Protect Your Home From the Fall Crawl

Many regions of the U.S. are susceptible to temperatures below 55°F in the fall, which means insects like ants, beetles, stink bugs, large outdoor cockroaches and wasps begin finding their way into your warm home. While 74% of Americans surveyed by Raid believe they have more bugs in the home in summer, what they may not know is their home remains susceptible to unwanted visitors well into the cooler months.

To keep these bugs, and other pests, out of your home this winter and stay ahead of the “fall crawl”:

Step 1: Seal Your Home Against Insects

As temperatures drop, food, water and shelter become more difficult for insects to find outdoors, which can cause them to invade your house looking for these disappearing resources they need to survive. To help prevent this from happening:

  • Weatherproof all windows and doors to seal off cracks around ledges and edges. This will help to keep outdoor pests outdoors.
  • Check your home for light leaks and seal any exterior-opening gaps or cracks that can enable pests as large as rodents and bats to get in.
  • Caulk cracks along bathroom and kitchen fixtures – even the tiniest of these can enable insects to sneak in, and provides them with easy access to the water they need for survival.

Step 2: Fortify Your Defense Against Pests

You might miss a few areas when sealing your house, and that’s where backup products come in.

  • Use long-lasting indoor/outdoor labeled pesticide products to spray around the perimeter of your house and larger entryways like doors. For best results, apply both indoors and outdoors.
  • To  keep pests out of indoor sensitive areas , such as kitchen sinks, backsplashes and bathrooms, use a product that is labeled for these areas and has a precise-tip applicator enabling application into tight spots, cracks and crevices.
  • Keep floors swept, counters wiped, and food stored in the refrigerator or  insect-resistant packaging . This will help reduce rodent and insect attraction and ensure you are not providing easy access to food and water for their survival.

Step 3: Break Bad Habits that Attract Pests

Cooling temperatures are not the only factor attracting bugs to your house – in fact, your everyday actions may be inadvertently inviting bugs. To help keep pests out by changing the following habits:

  • Do you store firewood next to your house? If you do, you are inviting wood-boring pests to invade your home. Always store firewood at least three feet away from your house and bring in only the amount that you will burn quickly. This will  keep pests on the firewood from crawling off  and taking shelter in your home.
  • Are there any recycling bins stored in an attached garage or near your home? The remnants of soda and other food products can attract ants. While the sight of a few ants might not be alarming,  ants will leave a scent trail for other ants to follow .
  • Do you have piles or old paper, fabric, or other clutter sitting in an out-of-the-way place – or even a regularly used room? These can provide shelter (and even food!) For a number of insect and rodent pests. Keeping your home clean means limiting it to pests.

Check your doors

Doors that have damaged, loose or broken locks make an easy target and are a sign that you have a lax attitude about home security. Inspect your exterior doors at least once a year. Do they close and lock properly? If not, your home security is at risk.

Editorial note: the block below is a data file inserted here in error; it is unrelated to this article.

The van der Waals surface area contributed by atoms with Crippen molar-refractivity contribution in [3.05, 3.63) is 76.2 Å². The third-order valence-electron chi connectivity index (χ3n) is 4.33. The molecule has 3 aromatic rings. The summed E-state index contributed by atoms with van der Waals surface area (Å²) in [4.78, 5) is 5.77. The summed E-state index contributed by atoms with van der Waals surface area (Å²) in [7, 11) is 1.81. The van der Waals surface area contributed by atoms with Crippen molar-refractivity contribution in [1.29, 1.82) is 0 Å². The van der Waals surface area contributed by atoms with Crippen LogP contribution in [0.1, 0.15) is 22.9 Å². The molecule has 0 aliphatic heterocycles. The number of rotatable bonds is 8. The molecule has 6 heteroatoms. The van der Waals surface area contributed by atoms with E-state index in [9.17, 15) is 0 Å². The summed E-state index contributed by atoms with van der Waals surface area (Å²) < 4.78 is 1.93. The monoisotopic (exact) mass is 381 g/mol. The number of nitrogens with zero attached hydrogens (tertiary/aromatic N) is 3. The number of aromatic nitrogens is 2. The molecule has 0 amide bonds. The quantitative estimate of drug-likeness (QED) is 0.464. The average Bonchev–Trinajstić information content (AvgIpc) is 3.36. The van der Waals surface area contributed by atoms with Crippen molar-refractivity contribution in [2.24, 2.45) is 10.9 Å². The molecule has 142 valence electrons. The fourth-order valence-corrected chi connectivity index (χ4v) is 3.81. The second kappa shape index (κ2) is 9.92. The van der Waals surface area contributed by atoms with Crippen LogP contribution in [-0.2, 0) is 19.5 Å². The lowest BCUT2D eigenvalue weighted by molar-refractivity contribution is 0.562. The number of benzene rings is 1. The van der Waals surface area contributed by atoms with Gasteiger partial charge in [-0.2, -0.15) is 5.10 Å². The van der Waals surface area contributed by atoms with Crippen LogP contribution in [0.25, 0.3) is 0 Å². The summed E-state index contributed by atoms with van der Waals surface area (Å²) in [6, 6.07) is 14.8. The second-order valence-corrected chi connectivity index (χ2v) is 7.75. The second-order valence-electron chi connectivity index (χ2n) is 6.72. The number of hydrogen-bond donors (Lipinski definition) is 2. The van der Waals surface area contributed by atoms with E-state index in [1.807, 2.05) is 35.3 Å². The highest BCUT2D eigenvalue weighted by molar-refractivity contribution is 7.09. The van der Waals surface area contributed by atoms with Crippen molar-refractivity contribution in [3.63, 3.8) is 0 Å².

You should also check the hinges, strike plate and knob or handle for loose or missing screws. Ensure that the door fits squarely in the jamb and that the jamb is not cracked or split near the strike plate. If your door has glass near the latch, a dead bolt that is keyed on both sides may discourage a burglar from breaking the glass to gain entry. If the door or door hardware is damaged, it should be repaired or replaced immediately.

Always remember to lock your doors when you leave home. No matter how strong your door is, it won’t stop burglars if it’s not locked!

2. Inspect windows

Just as with doors, your windows play an important role in home security. Damaged or decayed windows are an easy target for criminals, especially if the windows are hidden behind shrubs or on a secluded side of your home. Check both the interior and exterior or your windows for proper maintenance.

Loose or missing glazing and broken glass make your home look less secure and thus more inviting to a criminal. Trim tall shrubs back from windows, and make sure the windows are caulked and painted well. Inspect all latches for proper operation, and replace any that are loose or damaged. Keep windows closed and latched when you are away. Open windows are an open invitation to criminals.

3. Install outdoor lighting

Exterior lighting is a key factor in home security. Exterior lights and motion detector lighting are good deterrents to keep prowlers away. All exterior doors should have a light that can illuminate anyone at your door. If someone comes to your door at night and the light doesn’t work, be extra cautious, as home invaders have been known to intentionally disable exterior lights.

Timers for some of your interior lights or leaving a television or radio on are good ways to simulate your presence at home when you’re away for an extended period. Remember a well-lit home is inviting to friends and family, but not to a burglar.

4. Take precautions during vacation

When you’re away from the home on vacation or extended trips, have a neighbor, friend, family member or house sitter collect your mail, newspapers and any deliveries you may receive. An overflowing mailbox or uncollected deliveries are a sure sign to a burglar that no one is home. If cars are normally parked in your driveway consider asking a neighbor, friend or family member to park one of their cars in your drive while you’re away.

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